Having found some success with Trueskill, the second RPI alternative we'll look at is called "Iterative Strength Rating." This particular rating was developed by Boyd Nation for rating college baseball teams. Nation describes the ISR algorithm thus:

So the ISR is an iterative algorithm similar to what we used for the "infinitely deep" RPI. Implementing this and testing with our standard cross-validation methodology produces these results:Begin with all teams set to an even rating -- 100 in this case. Then, for each game played, give each team the value of their opponent's rating plus or minus a factor for winning or losing the game -- 25 in this case. Total all of a team's results, divide by the number of games played, and that's the end of a cycle. Then use those numbers as the start of the next cycle until you get the same results for each team for two consecutive cycles.

Predictor | % Correct | MOV Error |
---|---|---|

1-Bit | 62.6% | 14.17 |

Trueskill (draw=8 points) | 72.8% | 11.09 |

ISR | 77.7% | 10.45 |

This algorithm substantially outperforms our previous best algorithm (Trueskill). It gets 5% more games correct and pushes the MOV error down below 11 points. That's very impressive performance from a very simple approach.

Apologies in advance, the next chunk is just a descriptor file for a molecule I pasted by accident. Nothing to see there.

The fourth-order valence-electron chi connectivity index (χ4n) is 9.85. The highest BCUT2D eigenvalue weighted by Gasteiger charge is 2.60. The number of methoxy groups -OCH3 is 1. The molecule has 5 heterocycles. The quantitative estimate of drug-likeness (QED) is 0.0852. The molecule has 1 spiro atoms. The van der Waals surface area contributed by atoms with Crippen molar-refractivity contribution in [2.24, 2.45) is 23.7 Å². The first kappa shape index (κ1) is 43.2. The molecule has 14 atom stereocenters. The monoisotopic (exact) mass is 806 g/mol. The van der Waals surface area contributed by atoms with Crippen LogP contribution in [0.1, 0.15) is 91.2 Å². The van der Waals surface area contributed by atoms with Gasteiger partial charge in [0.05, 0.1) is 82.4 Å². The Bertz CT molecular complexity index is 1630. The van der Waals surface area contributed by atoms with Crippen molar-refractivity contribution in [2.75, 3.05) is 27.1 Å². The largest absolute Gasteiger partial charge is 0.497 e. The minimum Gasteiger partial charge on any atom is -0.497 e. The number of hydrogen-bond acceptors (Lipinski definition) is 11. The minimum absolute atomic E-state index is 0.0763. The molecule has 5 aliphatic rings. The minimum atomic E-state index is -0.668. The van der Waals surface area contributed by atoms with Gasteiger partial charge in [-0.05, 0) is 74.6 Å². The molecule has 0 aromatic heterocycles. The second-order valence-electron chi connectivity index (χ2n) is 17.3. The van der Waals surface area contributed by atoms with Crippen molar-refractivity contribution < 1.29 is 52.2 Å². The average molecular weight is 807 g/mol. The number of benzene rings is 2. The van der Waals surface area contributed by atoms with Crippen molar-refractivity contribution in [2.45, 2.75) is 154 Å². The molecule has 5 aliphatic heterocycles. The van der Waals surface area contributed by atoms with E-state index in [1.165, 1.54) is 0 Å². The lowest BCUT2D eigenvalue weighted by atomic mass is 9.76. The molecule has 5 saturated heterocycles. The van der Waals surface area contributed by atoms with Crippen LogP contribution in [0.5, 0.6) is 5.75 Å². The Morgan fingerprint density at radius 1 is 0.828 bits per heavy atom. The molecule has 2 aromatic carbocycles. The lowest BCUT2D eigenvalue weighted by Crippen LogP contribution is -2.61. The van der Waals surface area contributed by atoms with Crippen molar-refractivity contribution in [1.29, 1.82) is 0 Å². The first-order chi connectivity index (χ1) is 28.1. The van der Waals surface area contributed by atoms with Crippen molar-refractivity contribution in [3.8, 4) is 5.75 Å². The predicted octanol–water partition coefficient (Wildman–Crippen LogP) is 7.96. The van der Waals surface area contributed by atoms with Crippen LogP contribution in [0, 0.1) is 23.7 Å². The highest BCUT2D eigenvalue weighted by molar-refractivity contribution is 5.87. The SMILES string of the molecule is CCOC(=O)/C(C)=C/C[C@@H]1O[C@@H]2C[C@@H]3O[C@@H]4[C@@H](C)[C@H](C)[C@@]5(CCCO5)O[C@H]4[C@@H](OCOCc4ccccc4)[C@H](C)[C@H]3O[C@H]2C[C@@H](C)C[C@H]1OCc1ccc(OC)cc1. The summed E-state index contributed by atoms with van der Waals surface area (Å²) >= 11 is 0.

There are limited opportunities for tweaking ISR. As with our other models, we're using a linear regression, so the HCA is efficiently modeled within the regression. The only tweak that obviously applies is to filter out some of the training data with an MOV cutoff, as we did with success for both RPI and Trueskill:

Predictor | % Correct | MOV Error |
---|---|---|

1-Bit | 62.6% | 14.17 |

Trueskill (draw=8 points) | 72.8% | 11.09 |

ISR | 77.7% | 10.45 |

ISR (mov=1) | 77.1% | 10.48 |

ISR (mov=4) | 76.2% | 10.49 |

Unfortunately, for ISR eliminating close games from the training set does not improve the predictive performance. However, we've set a new highwater mark for performance from W-L only ratings. If ISR remains the champion after look at other algorithms, we'll put more effort into seeing if the performance can be further improved.

## No comments:

## Post a Comment